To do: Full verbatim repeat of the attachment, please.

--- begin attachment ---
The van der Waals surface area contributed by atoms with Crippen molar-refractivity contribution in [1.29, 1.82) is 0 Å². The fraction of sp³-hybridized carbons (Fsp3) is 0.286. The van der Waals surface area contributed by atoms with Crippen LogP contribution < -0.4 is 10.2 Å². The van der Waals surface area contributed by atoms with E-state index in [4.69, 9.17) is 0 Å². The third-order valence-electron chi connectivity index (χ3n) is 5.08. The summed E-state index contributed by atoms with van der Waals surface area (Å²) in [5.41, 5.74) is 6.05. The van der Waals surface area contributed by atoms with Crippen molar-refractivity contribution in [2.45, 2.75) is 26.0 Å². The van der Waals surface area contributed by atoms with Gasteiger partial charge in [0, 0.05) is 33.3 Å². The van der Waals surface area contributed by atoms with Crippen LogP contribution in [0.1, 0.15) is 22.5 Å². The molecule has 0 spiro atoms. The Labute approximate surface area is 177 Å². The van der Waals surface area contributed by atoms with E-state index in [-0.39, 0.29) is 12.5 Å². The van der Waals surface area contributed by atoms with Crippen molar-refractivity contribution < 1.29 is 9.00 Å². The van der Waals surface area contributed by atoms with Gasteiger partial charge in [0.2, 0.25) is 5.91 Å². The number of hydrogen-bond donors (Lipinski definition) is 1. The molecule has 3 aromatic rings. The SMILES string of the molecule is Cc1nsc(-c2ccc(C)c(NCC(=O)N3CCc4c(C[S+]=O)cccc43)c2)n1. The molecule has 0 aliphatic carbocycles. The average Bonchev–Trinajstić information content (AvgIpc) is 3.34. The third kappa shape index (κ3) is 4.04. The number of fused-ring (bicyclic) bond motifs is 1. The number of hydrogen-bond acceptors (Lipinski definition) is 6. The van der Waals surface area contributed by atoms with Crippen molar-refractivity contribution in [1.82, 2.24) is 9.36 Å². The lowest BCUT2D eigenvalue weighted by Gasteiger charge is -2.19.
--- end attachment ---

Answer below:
The van der Waals surface area contributed by atoms with Crippen molar-refractivity contribution in [1.29, 1.82) is 0 Å². The fraction of sp³-hybridized carbons (Fsp3) is 0.286. The van der Waals surface area contributed by atoms with Crippen LogP contribution < -0.4 is 10.2 Å². The van der Waals surface area contributed by atoms with E-state index in [4.69, 9.17) is 0 Å². The third-order valence-electron chi connectivity index (χ3n) is 5.08. The summed E-state index contributed by atoms with van der Waals surface area (Å²) in [5.41, 5.74) is 6.05. The van der Waals surface area contributed by atoms with Crippen molar-refractivity contribution in [2.45, 2.75) is 26.0 Å². The van der Waals surface area contributed by atoms with Gasteiger partial charge in [0, 0.05) is 33.3 Å². The van der Waals surface area contributed by atoms with Crippen LogP contribution in [0.1, 0.15) is 22.5 Å². The molecule has 0 spiro atoms. The Labute approximate surface area is 177 Å². The van der Waals surface area contributed by atoms with E-state index in [-0.39, 0.29) is 12.5 Å². The van der Waals surface area contributed by atoms with Crippen molar-refractivity contribution < 1.29 is 9.00 Å². The van der Waals surface area contributed by atoms with Gasteiger partial charge in [0.2, 0.25) is 5.91 Å². The number of hydrogen-bond donors (Lipinski definition) is 1. The molecule has 3 aromatic rings. The SMILES string of the molecule is Cc1nsc(-c2ccc(C)c(NCC(=O)N3CCc4c(C[S+]=O)cccc43)c2)n1. The molecule has 0 aliphatic carbocycles. The average Bonchev–Trinajstić information content (AvgIpc) is 3.34. The third kappa shape index (κ3) is 4.04. The number of fused-ring (bicyclic) bond motifs is 1. The number of hydrogen-bond acceptors (Lipinski definition) is 6. The van der Waals surface area contributed by atoms with Crippen molar-refractivity contribution in [1.82, 2.24) is 9.36 Å². The lowest BCUT2D eigenvalue weighted by Gasteiger charge is -2.19.